Carnegie Museum of Art’s impressive collection of Impressionist and Post-Impressionist paintings, prints, and works on paper has never before been presented as a group. More than simply a selection of highlights, this handbook weaves together objects from the collection to tell the stories of these innovative movements and the groundbreaking artists behind them, including Manet, Monet, Degas, Cassatt, Cézanne, Van Gogh, Gauguin, and Matisse. More than 75 entries exploring nearly 100 objects are punctuated by brief artist biographies that highlight themes of friendship, influence, and artistic exchange. Close visual analyses are supplemented by contextual illustrations to illuminate the place of these masterworks within the lager story of Impressionism and Post-Impressionism. Particularly rich holdings of works by Bonnard, Cassatt, Degas, and Pissarro allow for an examination of the development of their art across media and over time.
Accompanied exhibition at Carnegie Museum of Art, May 12 to August 26, 2012.
2012; softcover; 178 pages with 149 color and black-and-white illustrations; available from the CMOA Store and Distributed Art Publishers; ISBN 978-0-88039-054-5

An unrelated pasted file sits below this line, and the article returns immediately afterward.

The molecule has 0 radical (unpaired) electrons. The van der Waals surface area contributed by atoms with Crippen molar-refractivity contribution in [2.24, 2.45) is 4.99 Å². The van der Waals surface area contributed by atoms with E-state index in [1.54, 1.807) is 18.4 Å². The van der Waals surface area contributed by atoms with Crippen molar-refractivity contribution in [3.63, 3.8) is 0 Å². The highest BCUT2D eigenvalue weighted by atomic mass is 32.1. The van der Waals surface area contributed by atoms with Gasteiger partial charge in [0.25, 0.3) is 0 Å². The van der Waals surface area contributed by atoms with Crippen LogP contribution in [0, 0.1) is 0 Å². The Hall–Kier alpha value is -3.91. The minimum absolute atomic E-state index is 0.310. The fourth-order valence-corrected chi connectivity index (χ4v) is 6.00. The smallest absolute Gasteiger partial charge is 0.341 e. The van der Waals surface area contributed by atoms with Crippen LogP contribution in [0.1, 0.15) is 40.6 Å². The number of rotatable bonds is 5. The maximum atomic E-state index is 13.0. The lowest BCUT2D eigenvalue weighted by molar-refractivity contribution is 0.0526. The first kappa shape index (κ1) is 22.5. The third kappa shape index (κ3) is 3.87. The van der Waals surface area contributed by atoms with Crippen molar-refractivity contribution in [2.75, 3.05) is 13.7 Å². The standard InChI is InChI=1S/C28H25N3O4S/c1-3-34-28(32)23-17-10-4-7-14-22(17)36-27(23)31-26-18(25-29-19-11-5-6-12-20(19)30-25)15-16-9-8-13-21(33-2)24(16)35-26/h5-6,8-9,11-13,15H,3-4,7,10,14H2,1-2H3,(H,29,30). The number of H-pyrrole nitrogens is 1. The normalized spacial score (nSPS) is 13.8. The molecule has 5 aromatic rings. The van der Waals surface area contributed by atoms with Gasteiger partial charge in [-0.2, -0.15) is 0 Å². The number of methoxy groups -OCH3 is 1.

World’s fairs were the most important vehicles for debuting advancements in modern living. These renowned expositions were showcases and marketplaces for design on an international level, and they democratized design more than any previous forum. Accompanying a groundbreaking exhibition of decorative arts, Inventing the Modern World explores innovation and its effect on the creation of objects and modern life. Lavishly illustrated with more than 200 examples of furniture, metalwork, ceramics, glass, jewelry, and textiles from private and public collections, primarily in the US and Europe, many never before published.